While adherents of Hinduism are by no means singular in being predisposed towards digital media, there is nonetheless an overwhelming amount of anecdotal and circumstantial evidence to suggest that Hindus have been particularly conscientious, if not innovative and aggressive, in mobilizing members of the perceived Hindu community through the internet. The rise of Hindu militancy in India since the late 1980s, signaled by the term Hindutva, had its counterpart in the creation of new Hindutva histories on the internet. The internet was but a few years old when the Global Hindu Electronic Network (GHEN), an exhaustive site on Hinduism and its enemies, was put up by an enterprising Indian American student in the US as a point of entry into ‘the Hindu Universe’. Some of the other manifestations of viewing history as the terrain on which new and more robust conceptions of Hindu identity were to be shaped can be seen in the creation of the virtual Hindu Holocaust Memorial Museum, dedicated to advancing the argument that the holocaust against Hindus in India over a thousand years is without comparison, and in the manner in which aggrieved Hindu parents in the US waged a determined struggle, largely over the internet, on the question of the representation of Hinduism and the ancient Indian past in history textbooks intended for middle school students in California.
In some respects, however, we are on wholly uncharted territory in thinking of the future of Hinduism in cyberspace. A good illustration of some of the difficulties that might creep in, especially from the viewpoint of a devout believer, is furnished by the phenomenon that is described as online puja. The altar, or alcove where the deities are housed, in the Hindu home is kept clean. Now suppose that a person wishes to perform online puja on his computer screen. What if that same computer screen had been used fifteen minutes earlier to watch pornography? Can one ‘clean’ the computer, and erase all traces of one’s activity, by emptying the cache, resetting the browser, junking one’s files, and then deleting the trash?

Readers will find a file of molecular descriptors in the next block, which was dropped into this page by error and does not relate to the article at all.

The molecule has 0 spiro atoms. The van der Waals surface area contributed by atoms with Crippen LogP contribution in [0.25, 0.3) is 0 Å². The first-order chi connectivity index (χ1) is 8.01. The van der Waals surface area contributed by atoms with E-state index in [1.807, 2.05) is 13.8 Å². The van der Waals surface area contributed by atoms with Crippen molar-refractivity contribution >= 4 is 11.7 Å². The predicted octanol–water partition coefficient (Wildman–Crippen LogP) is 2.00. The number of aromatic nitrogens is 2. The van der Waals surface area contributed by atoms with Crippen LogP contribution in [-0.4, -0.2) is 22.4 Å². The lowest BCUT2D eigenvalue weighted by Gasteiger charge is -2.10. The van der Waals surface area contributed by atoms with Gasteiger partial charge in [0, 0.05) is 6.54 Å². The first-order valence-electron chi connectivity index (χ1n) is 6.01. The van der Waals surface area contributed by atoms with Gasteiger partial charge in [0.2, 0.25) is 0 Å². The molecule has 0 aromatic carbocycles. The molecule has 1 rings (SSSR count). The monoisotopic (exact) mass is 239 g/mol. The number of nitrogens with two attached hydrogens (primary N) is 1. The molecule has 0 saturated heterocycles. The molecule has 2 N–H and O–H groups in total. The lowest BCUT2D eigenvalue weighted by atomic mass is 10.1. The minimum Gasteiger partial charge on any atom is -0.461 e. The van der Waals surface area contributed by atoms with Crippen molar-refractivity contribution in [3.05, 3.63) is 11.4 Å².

In recent years, advocates of Hindutva, online and offline, have been staunch supporters of the view that Israel, India, and the United States are three democracies that are besieged by the soldiers of Islam. The website, HinduUnity.org, describes Hindus and Jews as natural allies in the allegedly global struggle against Islam. Digital media technologies have thus created new interfaces for articulations of rights, grievances, and interests in a world where rules of civic engagement on the internet are still under negotiation. Just how far internet Hinduism will proceed in helping us understand changing protocols of citizenship in a transnational world remains to be seen.
(A slightly abridged version of this has been published as “When Hinduism Meets the Internet”, Sunday Times of India, 20 January 2013).